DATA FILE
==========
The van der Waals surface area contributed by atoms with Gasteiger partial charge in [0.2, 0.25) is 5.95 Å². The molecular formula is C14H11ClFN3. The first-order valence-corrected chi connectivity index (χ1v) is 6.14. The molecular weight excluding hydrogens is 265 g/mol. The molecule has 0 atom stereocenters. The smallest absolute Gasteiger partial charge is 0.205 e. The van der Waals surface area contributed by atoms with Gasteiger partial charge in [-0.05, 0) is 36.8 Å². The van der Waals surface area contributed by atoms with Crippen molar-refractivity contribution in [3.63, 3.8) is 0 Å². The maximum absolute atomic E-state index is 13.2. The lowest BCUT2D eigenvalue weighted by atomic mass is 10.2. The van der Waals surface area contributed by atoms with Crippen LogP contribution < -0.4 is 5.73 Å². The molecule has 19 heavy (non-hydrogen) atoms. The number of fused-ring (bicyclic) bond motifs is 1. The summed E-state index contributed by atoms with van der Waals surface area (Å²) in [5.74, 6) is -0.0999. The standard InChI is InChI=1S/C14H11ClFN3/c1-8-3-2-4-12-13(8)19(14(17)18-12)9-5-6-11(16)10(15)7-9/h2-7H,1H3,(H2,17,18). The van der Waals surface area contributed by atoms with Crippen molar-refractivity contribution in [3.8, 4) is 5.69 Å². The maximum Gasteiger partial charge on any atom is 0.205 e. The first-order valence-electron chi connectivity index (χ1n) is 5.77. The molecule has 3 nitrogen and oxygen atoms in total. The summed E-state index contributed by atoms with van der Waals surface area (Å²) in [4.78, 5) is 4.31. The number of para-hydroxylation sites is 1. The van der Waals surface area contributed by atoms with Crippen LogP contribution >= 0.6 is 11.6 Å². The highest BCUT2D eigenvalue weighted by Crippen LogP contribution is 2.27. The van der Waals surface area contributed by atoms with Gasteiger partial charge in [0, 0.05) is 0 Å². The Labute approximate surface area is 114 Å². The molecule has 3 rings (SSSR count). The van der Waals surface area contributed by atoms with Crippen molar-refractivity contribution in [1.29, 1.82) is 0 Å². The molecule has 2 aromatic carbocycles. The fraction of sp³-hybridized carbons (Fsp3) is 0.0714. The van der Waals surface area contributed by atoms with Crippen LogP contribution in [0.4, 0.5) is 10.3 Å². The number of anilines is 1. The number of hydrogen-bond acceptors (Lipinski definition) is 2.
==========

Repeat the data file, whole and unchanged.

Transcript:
The van der Waals surface area contributed by atoms with Gasteiger partial charge in [0.2, 0.25) is 5.95 Å². The molecular formula is C14H11ClFN3. The first-order valence-corrected chi connectivity index (χ1v) is 6.14. The molecular weight excluding hydrogens is 265 g/mol. The molecule has 0 atom stereocenters. The smallest absolute Gasteiger partial charge is 0.205 e. The van der Waals surface area contributed by atoms with Gasteiger partial charge in [-0.05, 0) is 36.8 Å². The van der Waals surface area contributed by atoms with Crippen molar-refractivity contribution in [3.63, 3.8) is 0 Å². The maximum absolute atomic E-state index is 13.2. The lowest BCUT2D eigenvalue weighted by atomic mass is 10.2. The van der Waals surface area contributed by atoms with Crippen LogP contribution < -0.4 is 5.73 Å². The molecule has 19 heavy (non-hydrogen) atoms. The number of fused-ring (bicyclic) bond motifs is 1. The summed E-state index contributed by atoms with van der Waals surface area (Å²) in [5.74, 6) is -0.0999. The standard InChI is InChI=1S/C14H11ClFN3/c1-8-3-2-4-12-13(8)19(14(17)18-12)9-5-6-11(16)10(15)7-9/h2-7H,1H3,(H2,17,18). The van der Waals surface area contributed by atoms with Crippen molar-refractivity contribution in [3.8, 4) is 5.69 Å². The maximum Gasteiger partial charge on any atom is 0.205 e. The first-order valence-electron chi connectivity index (χ1n) is 5.77. The molecule has 3 nitrogen and oxygen atoms in total. The summed E-state index contributed by atoms with van der Waals surface area (Å²) in [4.78, 5) is 4.31. The number of para-hydroxylation sites is 1. The van der Waals surface area contributed by atoms with Crippen LogP contribution >= 0.6 is 11.6 Å². The highest BCUT2D eigenvalue weighted by Crippen LogP contribution is 2.27. The van der Waals surface area contributed by atoms with Gasteiger partial charge in [0, 0.05) is 0 Å². The Labute approximate surface area is 114 Å². The molecule has 3 rings (SSSR count). The van der Waals surface area contributed by atoms with Crippen molar-refractivity contribution in [1.29, 1.82) is 0 Å². The molecule has 2 aromatic carbocycles. The fraction of sp³-hybridized carbons (Fsp3) is 0.0714. The van der Waals surface area contributed by atoms with Crippen LogP contribution in [0.4, 0.5) is 10.3 Å². The number of anilines is 1. The number of hydrogen-bond acceptors (Lipinski definition) is 2.